One of the greatest inventions introduced to cars in recent years is the GPS system–a miraculous device that lets you know where you are at all times. As for drivers, it’s important for advisors to have a sense of where they are, specifically where their market sentiments place them versus their peers. It’s valuable to know if your opinions on the market and the economy differ greatly from other advisors–professionals who likely have a similar business and knowledge base as you. This information provides an additional tool to help give you a sense of the market’s temperature and form more informed opinions.
Half Empty or Half Full?
In November 2004, we conducted a supplemental survey covering 450 advisor firms to capture your collective outlook on the market. A little more than half the advisors who responded said they are positive for the next three years, with 50% of those polled expecting a long-term secular bull market with cyclical rallies and dips, while a smaller group (6%) predicted a genuine bull market. About a third (31%) see a directionless market coming down the pike, while one in eight foresee a secular bear market.
While advisors are moderately optimistic about the market’s outlook, they are concerned about a few economic issues. The growing federal budget deficit topped their list, followed by Social Security underfunding, and rising energy prices. Other hot topics–the trade deficit and the U.S. dollar decline–were reasons for caution among about one in 10 advisors.
The information gleaned from our survey in early winter is supplemented each month by the Advisor Confidence Index, which was created in March 2004. Inspired by the Consumer Confidence Index, the Rydex Advisor Confidence Index captures the sentiments of 150 independent RIAs each month. Participating advisors answer four multiple-choice questions, reflecting their views on the economy and the stock market, and their answers are encapsulated into a single index number. The change in the index’s value from the preceding month is then calculated and reported as a percent change.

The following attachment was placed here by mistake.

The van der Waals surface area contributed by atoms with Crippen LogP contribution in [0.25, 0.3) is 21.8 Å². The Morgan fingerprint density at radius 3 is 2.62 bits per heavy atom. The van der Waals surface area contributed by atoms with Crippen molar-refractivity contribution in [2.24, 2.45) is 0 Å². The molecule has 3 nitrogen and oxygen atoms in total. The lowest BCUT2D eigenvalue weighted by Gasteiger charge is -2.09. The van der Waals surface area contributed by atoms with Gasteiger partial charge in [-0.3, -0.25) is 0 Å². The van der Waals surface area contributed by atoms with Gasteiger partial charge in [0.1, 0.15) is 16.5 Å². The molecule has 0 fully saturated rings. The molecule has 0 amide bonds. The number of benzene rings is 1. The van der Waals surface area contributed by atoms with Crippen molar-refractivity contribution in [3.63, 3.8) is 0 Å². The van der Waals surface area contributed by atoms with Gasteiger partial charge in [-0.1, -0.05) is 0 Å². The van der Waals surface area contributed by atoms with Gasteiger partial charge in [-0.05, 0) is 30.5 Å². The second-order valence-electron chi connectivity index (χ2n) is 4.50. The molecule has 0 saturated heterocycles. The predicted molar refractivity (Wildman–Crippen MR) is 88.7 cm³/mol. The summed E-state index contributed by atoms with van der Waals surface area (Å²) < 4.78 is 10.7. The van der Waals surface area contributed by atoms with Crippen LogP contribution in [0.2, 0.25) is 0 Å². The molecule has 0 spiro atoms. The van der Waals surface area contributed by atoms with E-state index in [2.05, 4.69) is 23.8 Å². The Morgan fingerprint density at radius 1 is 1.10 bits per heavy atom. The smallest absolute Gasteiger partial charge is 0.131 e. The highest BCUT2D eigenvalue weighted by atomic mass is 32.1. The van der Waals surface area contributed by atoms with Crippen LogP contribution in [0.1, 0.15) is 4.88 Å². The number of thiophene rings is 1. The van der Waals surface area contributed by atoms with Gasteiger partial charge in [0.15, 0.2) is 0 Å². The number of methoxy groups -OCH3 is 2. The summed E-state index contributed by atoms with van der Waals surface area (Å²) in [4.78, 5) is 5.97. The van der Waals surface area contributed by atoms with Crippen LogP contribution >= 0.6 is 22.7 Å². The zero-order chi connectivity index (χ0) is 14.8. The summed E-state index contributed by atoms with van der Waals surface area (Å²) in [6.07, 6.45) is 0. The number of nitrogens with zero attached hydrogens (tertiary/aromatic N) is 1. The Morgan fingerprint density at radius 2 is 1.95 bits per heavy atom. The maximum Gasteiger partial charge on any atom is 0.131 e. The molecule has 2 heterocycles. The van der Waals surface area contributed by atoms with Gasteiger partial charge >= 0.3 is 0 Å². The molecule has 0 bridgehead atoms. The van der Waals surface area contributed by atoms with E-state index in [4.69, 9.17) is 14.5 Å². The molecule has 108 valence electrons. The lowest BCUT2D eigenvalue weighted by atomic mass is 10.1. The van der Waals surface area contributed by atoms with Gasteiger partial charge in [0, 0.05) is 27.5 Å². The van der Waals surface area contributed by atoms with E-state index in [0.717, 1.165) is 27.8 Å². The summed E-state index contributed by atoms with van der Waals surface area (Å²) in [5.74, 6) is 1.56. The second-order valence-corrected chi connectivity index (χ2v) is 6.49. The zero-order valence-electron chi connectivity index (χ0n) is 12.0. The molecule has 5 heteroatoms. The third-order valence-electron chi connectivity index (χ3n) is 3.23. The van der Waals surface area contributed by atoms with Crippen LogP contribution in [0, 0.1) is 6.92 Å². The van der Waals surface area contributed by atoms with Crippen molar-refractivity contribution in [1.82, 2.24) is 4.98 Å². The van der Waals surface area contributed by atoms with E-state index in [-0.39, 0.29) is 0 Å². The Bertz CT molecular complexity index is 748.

Frame of Reference
The Advisor Confidence Index (ACI) is a GPS-like tool that gives advisors a sense of where they stand compared to their peers. David Cramer, from Cramer Financial Services in Owings Mills, Maryland, says that when he looks at the ACI, “If there is a difference between your opinion and others’, it forces you to do more research. When you are operating alone, it’s very important to know the opinions of your peers.” Some advisors use the Advisor Confidence Index as another economic measurement tool. Michael Sadoff from Sadoff Investment Management in Milwaukee compares it to the Consumer Confidence Index: “It’s a contraindicator to the CCI. It’s interesting to see the different perspectives of advisors and consumers on the economy and the stock market. In case of any major changes in the economy, advisors start to see the new trends before consumers do.” James Dailey of TEAM Financial Managers in Harrisburg, Pennsylvania says his firm uses the ACI as a tool to “measure the supply and demand of the market.”
So how did advisors feel about the stock market and the economy in 2004? As Chart 2 above shows, the Advisor Confidence Index decreased 3.26% from its inception in March 2004 to February 2005. Summer 2004, reflecting the dual uncertainties of the Presidential election and subsequent market insecurity, was the most “moody” time for advisors. The index reported its highest number in June (129.07) when employment numbers and corporate earnings were strong and the recent market selloff convinced many advisors that the economy and stock market were in good shape for the very near term. The index then whipsawed to its lowest point in August (115.36). This decrease was correlated to a notable number of economic indicators (such as a less-positive jobs outlook and rising oil prices) that impacted advisor sentiment. The last high for the index occurred in November (124.48); the index has been slowly decreasing since. This drop shows just how cautious and sensitive advisors have become to minor shifts in the stock market, with the trend shifting toward long-term skepticism.
As you consider the resources available to you as an advisor, don’t discount the value of benchmarking your opinion against those of your peers. Taking a regular reading of your sentiment and holding it up to those of others may provide you with additional insight on your marketplace and can provide you with a good perspective.
Maya Ivanova is a
research analyst with Rydex AdvisorBenchmarking.com, an affiliate of
Rydex Investments. She can be reached at <a
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